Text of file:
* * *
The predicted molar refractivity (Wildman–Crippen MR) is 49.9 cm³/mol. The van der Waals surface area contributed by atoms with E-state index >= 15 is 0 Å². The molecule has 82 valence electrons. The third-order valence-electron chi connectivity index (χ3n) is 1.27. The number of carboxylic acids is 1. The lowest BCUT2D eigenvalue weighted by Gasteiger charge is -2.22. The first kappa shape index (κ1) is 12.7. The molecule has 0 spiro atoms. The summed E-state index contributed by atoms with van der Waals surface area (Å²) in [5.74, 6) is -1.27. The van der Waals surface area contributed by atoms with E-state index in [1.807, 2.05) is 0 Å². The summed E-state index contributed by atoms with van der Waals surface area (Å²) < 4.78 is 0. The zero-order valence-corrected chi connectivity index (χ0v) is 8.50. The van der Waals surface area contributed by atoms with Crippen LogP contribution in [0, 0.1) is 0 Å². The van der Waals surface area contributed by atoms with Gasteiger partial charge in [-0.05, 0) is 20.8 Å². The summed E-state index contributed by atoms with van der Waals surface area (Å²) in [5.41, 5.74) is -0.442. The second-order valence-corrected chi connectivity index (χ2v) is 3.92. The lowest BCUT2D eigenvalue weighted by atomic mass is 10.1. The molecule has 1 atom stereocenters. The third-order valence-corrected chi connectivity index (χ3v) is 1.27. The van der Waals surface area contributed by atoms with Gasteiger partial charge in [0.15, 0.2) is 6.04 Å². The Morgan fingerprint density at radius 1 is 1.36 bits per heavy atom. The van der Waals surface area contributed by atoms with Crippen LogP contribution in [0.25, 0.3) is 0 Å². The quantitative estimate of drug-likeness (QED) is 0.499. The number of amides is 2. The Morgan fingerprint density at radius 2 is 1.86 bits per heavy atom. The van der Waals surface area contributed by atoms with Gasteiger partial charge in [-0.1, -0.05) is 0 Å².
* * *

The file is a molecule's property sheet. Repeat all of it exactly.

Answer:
The predicted molar refractivity (Wildman–Crippen MR) is 49.9 cm³/mol. The van der Waals surface area contributed by atoms with E-state index >= 15 is 0 Å². The molecule has 82 valence electrons. The third-order valence-electron chi connectivity index (χ3n) is 1.27. The number of carboxylic acids is 1. The lowest BCUT2D eigenvalue weighted by Gasteiger charge is -2.22. The first kappa shape index (κ1) is 12.7. The molecule has 0 spiro atoms. The summed E-state index contributed by atoms with van der Waals surface area (Å²) in [5.74, 6) is -1.27. The van der Waals surface area contributed by atoms with E-state index in [1.807, 2.05) is 0 Å². The summed E-state index contributed by atoms with van der Waals surface area (Å²) < 4.78 is 0. The zero-order valence-corrected chi connectivity index (χ0v) is 8.50. The van der Waals surface area contributed by atoms with Crippen LogP contribution in [0, 0.1) is 0 Å². The van der Waals surface area contributed by atoms with Gasteiger partial charge in [-0.05, 0) is 20.8 Å². The summed E-state index contributed by atoms with van der Waals surface area (Å²) in [5.41, 5.74) is -0.442. The second-order valence-corrected chi connectivity index (χ2v) is 3.92. The lowest BCUT2D eigenvalue weighted by atomic mass is 10.1. The molecule has 1 atom stereocenters. The third-order valence-corrected chi connectivity index (χ3v) is 1.27. The van der Waals surface area contributed by atoms with Gasteiger partial charge in [0.15, 0.2) is 6.04 Å². The Morgan fingerprint density at radius 1 is 1.36 bits per heavy atom. The van der Waals surface area contributed by atoms with Crippen LogP contribution in [0.25, 0.3) is 0 Å². The quantitative estimate of drug-likeness (QED) is 0.499. The number of amides is 2. The Morgan fingerprint density at radius 2 is 1.86 bits per heavy atom. The van der Waals surface area contributed by atoms with Gasteiger partial charge in [-0.1, -0.05) is 0 Å².